Everyone hates a Ponzi scheme. The only people who fall for it are the ones who don't know what's actually happening.

A pyramid scheme is different. That's a scheme where the investors actually have to do something. There was a classic pyramid scheme floating around twenty years ago. You started as a 'passenger' and invested $1,000. Your job was to find five new passengers, which made you a 'flight attendant' and then a 'co pilot' and finally a 'pilot'. I forget the specifics, but I think pilots ended up with $100,000 or so. Obviously, this can't last forever, but if you can recruit diligent passengers, you can make it work (for a while).

Most people shy away from pyramid schemes. They seem too calculated and unfair and risky.

The next kind of pyramid scheme is certain kinds of MLM (vitamins, often) and yes, mmmzr. In this case, in addition to having the attributes of a pyramid scheme (the investors have to work), there's also an attractive side benefit. You get the energy bars or the web traffic or the perfume or the herbs. The product often hides the underlying structure of the business, but in particularly loud versions, it's pretty clear it's just a pyramid scheme.

Once again, most people don't like this. You cringe when your sister-in-law brings it up. You hide in the conference room when your co-worker takes out his sample case. It feels wrong, and it largely is. It is because the motivation of the seller is primarily selfish.

Selfish because she's trying to build her downline. Selfish because the entire focus of the enterprise is to make the enterprise bigger.

I contrast this to more subtle projects like Tupperware or Avon, or various religions or things like Digg (when it's used right). In those cases, the 'side benefits' are actually the real benefits. The commissions are just a side light. The word of mouth feels a lot more real, because the person you're working with is obviously impassioned for the right reason.

Great real estate brokers already have enough money to retire. They're not selling you a house just to make a few percentage points. They're doing it because it actually gives them joy to get you into a better house.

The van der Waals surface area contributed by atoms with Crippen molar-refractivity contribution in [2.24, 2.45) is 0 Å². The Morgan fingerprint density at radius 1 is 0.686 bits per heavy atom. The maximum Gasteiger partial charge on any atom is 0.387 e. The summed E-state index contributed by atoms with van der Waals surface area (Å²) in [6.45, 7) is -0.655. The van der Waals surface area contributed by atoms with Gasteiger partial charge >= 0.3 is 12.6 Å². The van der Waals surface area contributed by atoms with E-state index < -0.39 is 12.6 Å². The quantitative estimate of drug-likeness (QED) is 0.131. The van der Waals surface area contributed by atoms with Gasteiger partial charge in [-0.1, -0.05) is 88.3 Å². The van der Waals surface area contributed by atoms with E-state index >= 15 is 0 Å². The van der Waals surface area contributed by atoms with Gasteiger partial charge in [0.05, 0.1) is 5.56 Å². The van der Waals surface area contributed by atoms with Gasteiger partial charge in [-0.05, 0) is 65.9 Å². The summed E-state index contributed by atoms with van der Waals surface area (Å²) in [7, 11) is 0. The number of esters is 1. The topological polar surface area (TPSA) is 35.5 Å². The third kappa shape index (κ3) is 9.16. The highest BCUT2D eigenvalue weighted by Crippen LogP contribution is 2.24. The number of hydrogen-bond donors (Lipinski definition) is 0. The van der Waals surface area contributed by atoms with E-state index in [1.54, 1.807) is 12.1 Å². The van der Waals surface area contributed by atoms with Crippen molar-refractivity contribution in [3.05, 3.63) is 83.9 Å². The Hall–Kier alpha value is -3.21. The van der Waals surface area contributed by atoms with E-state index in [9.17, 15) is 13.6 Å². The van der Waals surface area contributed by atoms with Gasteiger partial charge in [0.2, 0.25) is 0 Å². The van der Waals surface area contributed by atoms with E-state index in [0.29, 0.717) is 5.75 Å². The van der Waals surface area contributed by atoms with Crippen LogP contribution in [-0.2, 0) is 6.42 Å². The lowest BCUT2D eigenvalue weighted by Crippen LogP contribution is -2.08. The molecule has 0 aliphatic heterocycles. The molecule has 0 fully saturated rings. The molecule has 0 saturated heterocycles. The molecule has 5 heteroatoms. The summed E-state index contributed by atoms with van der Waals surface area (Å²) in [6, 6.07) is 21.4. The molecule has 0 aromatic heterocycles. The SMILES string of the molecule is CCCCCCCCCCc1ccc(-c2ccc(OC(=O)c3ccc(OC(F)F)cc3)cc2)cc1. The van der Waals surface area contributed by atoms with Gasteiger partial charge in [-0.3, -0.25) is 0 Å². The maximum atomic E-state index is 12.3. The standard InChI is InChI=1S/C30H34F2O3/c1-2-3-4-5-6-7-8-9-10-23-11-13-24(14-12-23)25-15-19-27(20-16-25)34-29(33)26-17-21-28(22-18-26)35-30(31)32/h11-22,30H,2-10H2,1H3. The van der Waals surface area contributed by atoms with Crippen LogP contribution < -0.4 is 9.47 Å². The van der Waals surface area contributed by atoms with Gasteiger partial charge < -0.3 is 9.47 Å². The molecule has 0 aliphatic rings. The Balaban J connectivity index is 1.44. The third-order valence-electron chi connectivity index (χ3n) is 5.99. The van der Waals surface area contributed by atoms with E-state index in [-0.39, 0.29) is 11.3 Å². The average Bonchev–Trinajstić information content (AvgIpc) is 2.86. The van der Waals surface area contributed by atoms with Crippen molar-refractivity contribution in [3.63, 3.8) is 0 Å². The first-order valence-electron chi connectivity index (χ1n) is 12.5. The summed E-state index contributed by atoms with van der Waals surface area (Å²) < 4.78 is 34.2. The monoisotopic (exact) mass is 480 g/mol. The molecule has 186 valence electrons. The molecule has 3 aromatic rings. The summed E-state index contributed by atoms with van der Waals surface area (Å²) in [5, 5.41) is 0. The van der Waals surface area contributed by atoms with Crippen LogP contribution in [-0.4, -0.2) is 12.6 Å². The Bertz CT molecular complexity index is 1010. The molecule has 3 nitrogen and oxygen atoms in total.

Human kindness has always been in short supply. For millenia, you needed to worry when someone offered to do something nice for you. You needed to wonder what the ulterior motive was, what's in it for them. As a result, we're innately suspicious whenever we get sold something.

I had an interesting dilemma before I posted on mmmzr. I had a hunch it would work, especially if I pointed to it on my blog. Should I buy a bunch of boxes for some charities I support? After all, it would generate traffic for the charity, and probably pay off with money I could turn around and donate. But if I did, if I did that, then my newer readers would say, "hey, I knew it! You pointed that out because there was something in it for you..." So I didn't.

Word of Mouth is a really fragile entity. Someone asked me at a recent engagement what I thought about various agencies that are paying people to shill for their products. I said something like, "Well, for a long time the oldest profession has taken money for what other people do for free. How do you feel about the difference between the two transactions? Which kind of person did you marry?"

At some level, at a very major level in fact, the way we feel about a transaction is more important than the transaction itself. Some people like a sporting event more if they got the ticket from a scalper, other if they got the ticket for free from their boss. Some people need to feel like they've taken the system (whatever the system is) for everything it's worth. Others need to pay retail (especially on a wedding dress, cemetery plot or flu shot).

Marketers are working hard to corrupt the way we feel about our friends and the people we respect. I think, in the end, it's not going to work. We're hardwired to respect real authenticity, and at some level, that means trusting the motives of the person we're listening to.